Buying a house is likely the biggest purchase you are ever going to make. The entire process is a roller coaster ride where you learn something new with every turn. The best thing you can do for yourself is to be prepared from the start. Understand the process, what you can expect to happen, and what costs you are going to incur. No matter how prepared you are, you are likely going to experience some unexpected twists and turns. But if you go into it with an open and flexible mind, you can easily navigate the process.
It is hard not to be emotionally invested when buying a home, especially if it is your first. Remember that this is a substantial financial commitment. Try your best to keep your feelings out of a decision. If the numbers don’t add up, walk away, and don’t force the issue. Once you own the home, all the responsibilities of that home fall on your shoulders. So listen to any warning signals that go off throughout the buying process. Also, keep in mind that, no matter how prepared you are, things can go awry. Once you move in, you may uncover problems in the home. This is an inherent risk every homeowner deals with.
Read this article to help navigate yourself through the process of buying a home. Everyone’s journey is going to be a little bit different, depending on their financial situation and the condition of the home buying market. This overview can help you understand what the process looks like and what to expect along the way.
Step 1: Check your Credit Score and Credit Report
Though your credit is going to be checked when applying for a mortgage, it is good to know what your credit score looks like ahead of time. This allows you to dispute any discrepancies that appear in your report. If there is a problem in your report, it takes a while to iron out the issues. Give yourself that time to do so. Not properly addressing issues in your credit score may affect the amount a bank can approve you for.
Everyone is entitled to one free credit report per year. Requesting this report does not affect your credit score. Equifax, TransUnion, and FICO are all able to provide you with your credit report and score. Each credit union offers the same basic report, and generally, reports from all of the unions’ line up. Be aware of the odd time there may be a discrepancy between the different unions.
Credit scores range from 350 to 850. The better, or higher, you score, the better your credit is considered to be. A good credit score is a big piece of being approved for a mortgage. A higher credit score sometimes also lowers the interest rate on your mortgage. Obviously, making sure you have good credit is an essential part of your financial health.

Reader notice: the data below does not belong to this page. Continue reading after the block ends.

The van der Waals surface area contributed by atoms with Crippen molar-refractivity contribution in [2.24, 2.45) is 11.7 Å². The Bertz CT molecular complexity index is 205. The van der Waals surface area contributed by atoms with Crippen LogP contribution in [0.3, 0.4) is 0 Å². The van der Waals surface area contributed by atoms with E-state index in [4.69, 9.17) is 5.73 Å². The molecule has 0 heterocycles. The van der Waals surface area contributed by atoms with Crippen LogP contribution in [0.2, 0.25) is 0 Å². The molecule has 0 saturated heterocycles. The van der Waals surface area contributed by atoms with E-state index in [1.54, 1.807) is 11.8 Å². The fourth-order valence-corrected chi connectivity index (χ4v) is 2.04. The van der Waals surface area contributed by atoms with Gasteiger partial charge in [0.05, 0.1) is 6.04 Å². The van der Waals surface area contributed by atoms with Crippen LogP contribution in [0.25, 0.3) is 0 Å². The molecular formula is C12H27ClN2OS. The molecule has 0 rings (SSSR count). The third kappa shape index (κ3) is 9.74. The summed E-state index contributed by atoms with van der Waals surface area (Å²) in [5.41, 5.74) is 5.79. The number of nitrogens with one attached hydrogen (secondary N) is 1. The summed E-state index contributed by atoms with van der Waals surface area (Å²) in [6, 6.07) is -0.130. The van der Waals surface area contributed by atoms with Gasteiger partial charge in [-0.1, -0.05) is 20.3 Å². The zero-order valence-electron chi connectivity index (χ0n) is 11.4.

Your credit is calculated based on your overall debt amount, or how much you currently owe on credit. It is also based on your bill payment history. Do you always pay your monthly bill promptly? Are you always late? Do you have any bills sitting in collections? Your credit score also looks into how long you have been borrowing money for. Are you a new borrower? Are you established, and do you have a history of repaying those debts on time? It also looks into your recent credit applications. Have you recently shopped for credit, maybe for a new car or credit card? Finally, your score assesses the types of credit you have used. It is better to have a diverse credit history here.
Anything over 720 is considered a good score. However, some lenders can work with lower credit scores, such as 580 and above. This is why it is so important to check your credit score before you jump in. Your credit score determines who can lend you money and how much.
Step 2: Determine How Much You Can Afford and Get Pre-Approved
There is no point in looking for a house if you don’t know how much you can actually afford. It is very easy to fall in love with a home. The disappointment of not being able to afford that home can weigh on your entire search process. So having an understanding of your price range beforehand helps properly navigate your search.
A basic rule of thumb from many lenders is to find a house that is no more than two to three times your annual household income. This is especially true if you plan to put down a 20% down payment and have some other outstanding debts. Many lenders have mortgage affordability calculators on their websites. These can be a good tool to help you see how much you may be approved.
Talk to your bank or a mortgage broker to start the mortgage pre-approval process. The broker or financial institution needs to collect all of your financial information. This includes not only your credit score, but possibly your paycheck stubs, banking information, and any other savings or investments you may have. This provides them with a financial picture that allows them to determine how much you can be approved for.
The purpose of pre-qualifying helps you genuinely know how much you can afford and helps to eliminate any surprises later in the process.
Step 3: Start Researching the Housing Market
It is a good idea to start researching homes for sale early in the process. You are not necessarily looking for your home-to-be, but you are researching what a home you like costs. See what homes are selling for in your preferred neighborhood. Are they selling quickly? Is their list price dropping? This gives you a good indication of what is going on in the market.